Five important questions about the Greek debt talks
Why is a Greek deal so urgent?
In theory, Athens has until 30 June – when it is due to make a €1.6bn (£1.15bn) payment to the International Monetary Fund – to secure a fresh injection of cash from its creditors. They have held up the €7.2bn remaining in its bailout fund, until an agreement on economic reforms can be reached.
But it has become increasingly clear that the country’s already fragile financial sector is now suffering a debilitating bank run. A total of €2bn was withdrawn from Greek banks between Monday and Wednesday this week, as scared savers opt to put their cash under the mattress. That more than swallows up the €1.1bn increase in emergency funding for Greek banks that the rubberstamped on Wednesday.
At this rate, it looks highly unlikely that the banking sector can survive until the end of the month, without either fresh financial support from Greece’s eurozone partners to shore up the banks, or capital controls to stop money flooding out; perhaps both.
What happens next?
Capital controls – rules on how much money can be withdrawn from the banks, or taken out of the country – now look all but inevitable, perhaps within days; much depends on whether they are slapped on by policymakers in Athens, as a desperate attempt to prevent their financial system collapsing, or – as in Cyprus – imposed as part of an emergency rescue deal.
Unilateral capital controls would effectively put outside the euro, with its currency no longer freely exchangeable on financial markets. If imposed as part of a rescue deal – which would also have to involve a fresh injection of cash for the banking sector – they could still be viewed as a temporary measure.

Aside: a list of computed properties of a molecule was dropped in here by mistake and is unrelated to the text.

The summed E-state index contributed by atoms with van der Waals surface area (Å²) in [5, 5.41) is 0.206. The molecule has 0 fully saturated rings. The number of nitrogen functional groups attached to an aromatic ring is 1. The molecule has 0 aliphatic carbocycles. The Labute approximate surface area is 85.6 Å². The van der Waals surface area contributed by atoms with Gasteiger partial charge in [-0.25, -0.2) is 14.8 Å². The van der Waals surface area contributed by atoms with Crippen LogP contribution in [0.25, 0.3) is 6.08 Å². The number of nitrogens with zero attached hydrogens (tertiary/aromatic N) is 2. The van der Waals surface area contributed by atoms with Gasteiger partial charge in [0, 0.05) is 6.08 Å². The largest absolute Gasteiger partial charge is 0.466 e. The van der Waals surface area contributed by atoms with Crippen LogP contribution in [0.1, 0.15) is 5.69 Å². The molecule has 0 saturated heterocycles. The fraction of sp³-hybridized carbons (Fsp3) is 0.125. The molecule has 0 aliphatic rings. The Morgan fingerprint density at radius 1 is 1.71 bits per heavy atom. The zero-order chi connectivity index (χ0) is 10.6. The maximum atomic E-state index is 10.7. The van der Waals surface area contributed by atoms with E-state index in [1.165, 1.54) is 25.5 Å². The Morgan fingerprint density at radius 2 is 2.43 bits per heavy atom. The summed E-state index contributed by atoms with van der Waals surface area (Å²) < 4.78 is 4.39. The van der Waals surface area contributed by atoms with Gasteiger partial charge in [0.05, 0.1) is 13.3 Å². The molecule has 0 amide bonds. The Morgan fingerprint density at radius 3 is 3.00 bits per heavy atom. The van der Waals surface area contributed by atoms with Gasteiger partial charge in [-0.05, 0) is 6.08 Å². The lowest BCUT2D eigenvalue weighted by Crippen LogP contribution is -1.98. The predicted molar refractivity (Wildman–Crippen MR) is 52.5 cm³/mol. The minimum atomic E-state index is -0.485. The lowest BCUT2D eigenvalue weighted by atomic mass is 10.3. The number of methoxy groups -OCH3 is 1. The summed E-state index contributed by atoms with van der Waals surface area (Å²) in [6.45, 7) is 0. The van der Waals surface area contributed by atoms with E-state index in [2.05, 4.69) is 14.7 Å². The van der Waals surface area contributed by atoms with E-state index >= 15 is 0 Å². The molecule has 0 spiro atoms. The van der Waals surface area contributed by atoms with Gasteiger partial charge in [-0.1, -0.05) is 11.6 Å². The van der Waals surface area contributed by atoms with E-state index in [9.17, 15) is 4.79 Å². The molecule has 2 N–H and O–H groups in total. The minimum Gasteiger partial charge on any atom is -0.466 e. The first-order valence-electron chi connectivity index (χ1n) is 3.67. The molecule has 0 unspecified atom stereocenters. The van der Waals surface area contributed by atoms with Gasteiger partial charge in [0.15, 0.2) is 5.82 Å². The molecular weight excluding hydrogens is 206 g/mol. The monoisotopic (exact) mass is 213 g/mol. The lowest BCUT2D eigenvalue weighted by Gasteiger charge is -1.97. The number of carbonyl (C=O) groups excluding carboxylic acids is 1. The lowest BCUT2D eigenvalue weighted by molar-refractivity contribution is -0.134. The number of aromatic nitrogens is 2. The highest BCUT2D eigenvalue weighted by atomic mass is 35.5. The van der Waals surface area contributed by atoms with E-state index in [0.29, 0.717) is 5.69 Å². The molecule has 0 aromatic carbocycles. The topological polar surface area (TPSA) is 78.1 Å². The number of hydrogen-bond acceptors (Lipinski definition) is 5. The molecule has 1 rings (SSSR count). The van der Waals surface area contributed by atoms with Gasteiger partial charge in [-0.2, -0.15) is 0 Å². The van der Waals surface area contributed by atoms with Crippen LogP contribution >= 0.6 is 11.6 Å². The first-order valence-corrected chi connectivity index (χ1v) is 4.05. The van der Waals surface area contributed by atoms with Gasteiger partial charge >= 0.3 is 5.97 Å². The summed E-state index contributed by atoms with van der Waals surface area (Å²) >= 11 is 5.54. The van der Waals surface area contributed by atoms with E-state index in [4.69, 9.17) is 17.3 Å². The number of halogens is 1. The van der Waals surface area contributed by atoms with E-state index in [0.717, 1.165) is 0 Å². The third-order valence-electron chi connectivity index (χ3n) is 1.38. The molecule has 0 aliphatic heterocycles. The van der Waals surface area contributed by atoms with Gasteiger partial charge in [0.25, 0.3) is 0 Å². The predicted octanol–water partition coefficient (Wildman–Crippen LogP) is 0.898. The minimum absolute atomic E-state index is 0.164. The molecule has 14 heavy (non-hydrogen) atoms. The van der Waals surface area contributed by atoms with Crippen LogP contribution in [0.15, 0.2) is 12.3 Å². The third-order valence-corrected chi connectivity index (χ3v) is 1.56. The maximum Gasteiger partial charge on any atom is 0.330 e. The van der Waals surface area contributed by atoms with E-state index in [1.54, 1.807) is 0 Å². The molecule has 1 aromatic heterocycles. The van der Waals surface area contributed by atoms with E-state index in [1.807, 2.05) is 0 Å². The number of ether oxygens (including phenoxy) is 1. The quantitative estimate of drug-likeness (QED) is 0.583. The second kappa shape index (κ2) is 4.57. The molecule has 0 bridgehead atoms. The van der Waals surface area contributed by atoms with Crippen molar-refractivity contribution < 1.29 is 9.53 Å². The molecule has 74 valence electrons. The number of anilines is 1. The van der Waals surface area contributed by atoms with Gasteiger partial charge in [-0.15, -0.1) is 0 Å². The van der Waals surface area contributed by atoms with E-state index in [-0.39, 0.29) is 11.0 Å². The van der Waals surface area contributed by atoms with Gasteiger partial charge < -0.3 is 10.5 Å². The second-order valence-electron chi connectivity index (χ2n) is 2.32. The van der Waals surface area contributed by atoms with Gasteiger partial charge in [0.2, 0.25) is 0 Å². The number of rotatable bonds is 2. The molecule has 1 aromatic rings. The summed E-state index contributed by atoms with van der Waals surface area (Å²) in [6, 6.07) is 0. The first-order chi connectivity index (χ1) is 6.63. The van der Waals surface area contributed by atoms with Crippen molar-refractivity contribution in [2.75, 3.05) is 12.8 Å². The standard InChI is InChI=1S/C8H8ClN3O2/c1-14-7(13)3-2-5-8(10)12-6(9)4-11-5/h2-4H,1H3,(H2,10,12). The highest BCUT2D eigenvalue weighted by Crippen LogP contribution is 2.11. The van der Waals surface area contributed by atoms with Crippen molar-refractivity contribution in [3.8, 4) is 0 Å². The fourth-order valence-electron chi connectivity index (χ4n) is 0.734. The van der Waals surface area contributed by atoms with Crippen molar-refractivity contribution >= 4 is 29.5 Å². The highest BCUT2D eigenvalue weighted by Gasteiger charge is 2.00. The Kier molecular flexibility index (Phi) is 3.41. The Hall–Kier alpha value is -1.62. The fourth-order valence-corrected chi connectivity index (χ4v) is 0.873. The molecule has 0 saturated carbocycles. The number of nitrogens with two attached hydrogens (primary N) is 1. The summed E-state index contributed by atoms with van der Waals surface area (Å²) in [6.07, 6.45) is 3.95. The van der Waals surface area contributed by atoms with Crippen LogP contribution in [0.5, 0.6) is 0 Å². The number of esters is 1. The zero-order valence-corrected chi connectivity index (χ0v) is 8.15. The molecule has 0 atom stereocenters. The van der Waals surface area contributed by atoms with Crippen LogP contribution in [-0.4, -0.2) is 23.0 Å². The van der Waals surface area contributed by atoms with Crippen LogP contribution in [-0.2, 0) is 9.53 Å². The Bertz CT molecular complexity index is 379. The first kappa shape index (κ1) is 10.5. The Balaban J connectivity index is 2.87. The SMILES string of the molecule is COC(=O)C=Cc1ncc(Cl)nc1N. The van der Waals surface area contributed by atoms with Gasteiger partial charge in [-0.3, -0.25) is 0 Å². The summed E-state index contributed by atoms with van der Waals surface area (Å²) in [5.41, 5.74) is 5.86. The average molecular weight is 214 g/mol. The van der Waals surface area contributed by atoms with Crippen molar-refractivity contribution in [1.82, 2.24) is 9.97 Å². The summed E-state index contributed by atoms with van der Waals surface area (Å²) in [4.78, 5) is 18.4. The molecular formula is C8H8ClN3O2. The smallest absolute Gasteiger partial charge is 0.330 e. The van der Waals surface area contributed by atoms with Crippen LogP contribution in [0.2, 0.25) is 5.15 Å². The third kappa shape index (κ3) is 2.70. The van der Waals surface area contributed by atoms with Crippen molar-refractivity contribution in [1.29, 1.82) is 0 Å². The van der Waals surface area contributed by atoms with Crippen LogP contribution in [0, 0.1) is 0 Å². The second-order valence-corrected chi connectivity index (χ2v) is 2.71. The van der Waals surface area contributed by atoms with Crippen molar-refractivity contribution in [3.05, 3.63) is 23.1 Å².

So can Athens avoid defaulting on its debts?
Only with some kind of new financing agreement: chief negotiator Euclid Tsakalotos has made very clear that Greece cannot make the €1.6bn payment that is due to the IMF without a new deal on economic reforms; and so far there is little sign of compromise on either side.
If default looks likely, Greece would also probably lay plans to start reintroducing its own currency – the classic road back from default starts with a sharp devaluation.
How would the markets react to Grexit?
There’s a theory that a Greek default – and euro-exit – now looks so likely that it is “priced in”; but that doesn’t tend to be how financial markets work in reality. If Greece plunges out of the single currency, investors would be likely to react by dumping the sovereign bonds of other peripheral countries, including Portugal and Spain; European shares; and the euro itself.
The ECB – whose chairman Mario Draghi famously calmed markets in 2012 by promising to do “whatever it takes” to shore up the single currency – could announce crisis measures, perhaps increasing the value of the ECB’s €60bn-a-month quantitative easing programme, or even triggering its emergency bond-buying scheme, known as Outright Monetary Transactions, or OMT.
And in the long term?
Long after the immediate drama has died down, Greek exit from the single currency would change perceptions about the euro project.
As Simon Derrick, of BNY Mellon, puts it, “if somebody leaves, it’s no longer a single currency, it’s a fixed-peg exchange rate system.” Next time a country – Portugal, Spain, Italy – gets into trouble, the question would immediately become, will they be the next to leave? It could set up a very, very slow domino effect.”
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